FTC Revises Interpretation of Magnuson-Moss Warranty Act

Today the Federal Trade Commission (“FTC”) announced revisions to its Interpretations, Rules, and Guides under the Magnuson-Moss Warranty Act, 16 C.F.R. 700.1 et seq.  The Magnuson-Moss Warranty Act (“Mag-Moss”), 15 U.S.C. 2301 et seq., is the federal act that regulates warranties on consumer goods by, among other things, requiring various disclosures in the warranty text and prohibiting certain practices by warrantors.  The number of revisions made by the FTC were minimal, but potentially have significant consequences for warrantors on consumer goods.

Based on comments received concerning what it called “market realities of manufacturers’ statements,” the FTC clarified its interpretation of Mag-Moss’s prohibition on “tying” within warranties.  See 15 U.S.C. 2302(c).  Mag-Moss’s “tying” prohibition prevents companies from requiring consumers to use a specified product or service provider for warranty repairs if such product or service requires the consumer to pay additional costs, and also prohibit companies from requiring consumers to obtain non-warranty repairs from a specified service provider in order to maintain coverage under the warranty.  See 16 C.F.R. 700.10.  Current FTC interpretations specifically prohibit warranty provisions which expressly “tie” the warranty to specific products or service providers, finding that they are “deceptive under [15 U.S.C. 2310].”  16 C.F.R. 700.10(c).  The FTC’s revisions recognize that, in some circumstances, tying may be implied by some terms of a warranty, and a consumer may incorrectly assume that in order to maintain warranty coverage they are required to obtain all warranty and non-warranty repair from a specific service provider, or use specific replacements parts or products, despite a lack of any express tying provision.  Thus, the FTC clarifies that its interpretation of Mag-Moss’s tying prohibition extends to both express and implied tying provisions.  Examples of implied tying the FTC gives are provisions such as “ ‘use only an authorized ‘ABC’ dealer’ or ‘use only ‘ABC’ replacement parts’”, which, although crafted as recommendations, could lead a consumer to believe that they must use the specified dealers or replacement parts.  The FTC recognizes, however, that a warrantor would not be required to accept liability for damage caused by “unauthorized” replacement parts or service providers, nor would a warrantor be prohibited from expressly disclaiming such liability in the warranty.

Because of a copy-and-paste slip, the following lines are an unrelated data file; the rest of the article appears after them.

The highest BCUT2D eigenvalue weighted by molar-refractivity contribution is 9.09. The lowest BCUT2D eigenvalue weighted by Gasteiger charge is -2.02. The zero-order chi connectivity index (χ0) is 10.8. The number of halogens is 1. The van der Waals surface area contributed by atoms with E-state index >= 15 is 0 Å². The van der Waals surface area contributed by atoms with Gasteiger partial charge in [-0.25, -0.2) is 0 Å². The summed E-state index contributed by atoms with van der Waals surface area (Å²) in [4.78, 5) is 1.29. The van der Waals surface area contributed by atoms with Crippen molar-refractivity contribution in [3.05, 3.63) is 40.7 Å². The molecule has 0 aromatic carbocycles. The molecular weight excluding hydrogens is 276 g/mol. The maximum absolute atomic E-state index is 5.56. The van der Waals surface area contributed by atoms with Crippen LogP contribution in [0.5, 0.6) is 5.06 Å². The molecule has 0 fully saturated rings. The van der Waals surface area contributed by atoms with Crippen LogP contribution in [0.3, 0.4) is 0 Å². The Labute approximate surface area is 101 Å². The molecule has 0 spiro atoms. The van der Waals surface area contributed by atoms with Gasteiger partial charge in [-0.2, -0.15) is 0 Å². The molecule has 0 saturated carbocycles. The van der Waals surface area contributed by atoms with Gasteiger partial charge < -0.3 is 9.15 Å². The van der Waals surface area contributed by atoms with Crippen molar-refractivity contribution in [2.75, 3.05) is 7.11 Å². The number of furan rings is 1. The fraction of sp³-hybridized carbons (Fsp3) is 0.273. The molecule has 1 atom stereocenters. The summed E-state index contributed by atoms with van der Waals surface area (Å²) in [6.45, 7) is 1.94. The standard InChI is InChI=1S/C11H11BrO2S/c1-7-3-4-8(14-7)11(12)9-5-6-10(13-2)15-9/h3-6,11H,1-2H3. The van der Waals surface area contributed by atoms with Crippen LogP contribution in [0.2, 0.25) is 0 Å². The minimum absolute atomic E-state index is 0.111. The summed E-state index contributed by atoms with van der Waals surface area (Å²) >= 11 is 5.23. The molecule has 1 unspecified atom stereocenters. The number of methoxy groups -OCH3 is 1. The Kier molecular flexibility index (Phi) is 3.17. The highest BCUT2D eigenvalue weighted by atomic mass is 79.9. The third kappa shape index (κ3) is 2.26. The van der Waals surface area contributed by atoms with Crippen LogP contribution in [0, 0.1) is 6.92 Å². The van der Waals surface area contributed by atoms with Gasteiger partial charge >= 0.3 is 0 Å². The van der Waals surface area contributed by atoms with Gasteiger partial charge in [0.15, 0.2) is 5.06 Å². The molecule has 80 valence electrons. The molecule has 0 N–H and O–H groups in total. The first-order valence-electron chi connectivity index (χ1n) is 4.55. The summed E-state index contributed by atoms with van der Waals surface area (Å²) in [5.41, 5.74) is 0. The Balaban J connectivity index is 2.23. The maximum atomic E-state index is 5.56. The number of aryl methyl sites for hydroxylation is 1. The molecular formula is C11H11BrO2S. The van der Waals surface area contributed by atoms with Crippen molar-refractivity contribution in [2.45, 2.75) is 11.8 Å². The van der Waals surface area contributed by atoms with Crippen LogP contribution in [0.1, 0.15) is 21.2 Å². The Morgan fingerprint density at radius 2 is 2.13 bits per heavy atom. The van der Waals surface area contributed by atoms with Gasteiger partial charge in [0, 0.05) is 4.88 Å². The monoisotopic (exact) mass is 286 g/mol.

Additionally, the FTC revised its interpretation of how the McCarran-Ferguson Act (“McCarran-Ferguson”), 15 U.S.C. 1011 et seq., interacts with Mag-Moss.  McCarran-Ferguson provides that a federal law cannot be read to “invalidate, impair, or supersede” state law regulating the business of insurance unless the federal law specifically relates to insurance; however, McCarran-Ferguson clarifies the Sherman Act, the Clayton Act, and the FTC Act in particular are “applicable to the business of insurance to the extent that such business is not regulated by State Law.” 15 U.S.C. 1012(b).  Prior to these revisions, the FTC applied the latter standard—that agreements on consumer products are subject to Mag-Moss “only to the extent they are not regulated in a particular state as the business of insurance.”  Id. In other words when a state determines that a particular type of agreement constitutes insurance under its state laws, the agreement is no longer subject to regulation under Mag-Moss.  Under the FTC’s revised interpretation, however, McCarran-Ferguson’s “invalidate, impair, or supersede” standard will apply.  This is significant because it creates a situation where, even if a state has interpreted a particular type of agreement to be the business of insurance regulated under state law, the agreement may still be subject to regulation under Mag-Moss to the extent that Mag-Moss does not directly conflict with the state laws regulating the product.

It is also worth noting that the FTC’s revisions were not adopted unanimously.  Although not disagreeing with any of the above revisions, Commissioner Maureen Ohlhausen dissented based on the FTC’s failure to revise its prohibition on mandatory binding arbitration provisions in warranties.  Commissioner Ohlhausen noted that both the 5th and 11th Circuit have determined that Mag-Moss does not bar binding arbitration provisions, and that these courts declined to afford the FTC’s interpretation of Mag-Moss Chevron deference.  Commissioner Ohlhaussen, in support of her dissent, also cited various United States Supreme Court cases over the past five years that have demonstrated “a strong preference for arbitration” as a means of resolving disputes.

The FTC’s revisions will take effect upon publication in the Federal Register.  The full text of the FTC’s decision, as well as Commissioner Ohlhausen’s dissent, are available here.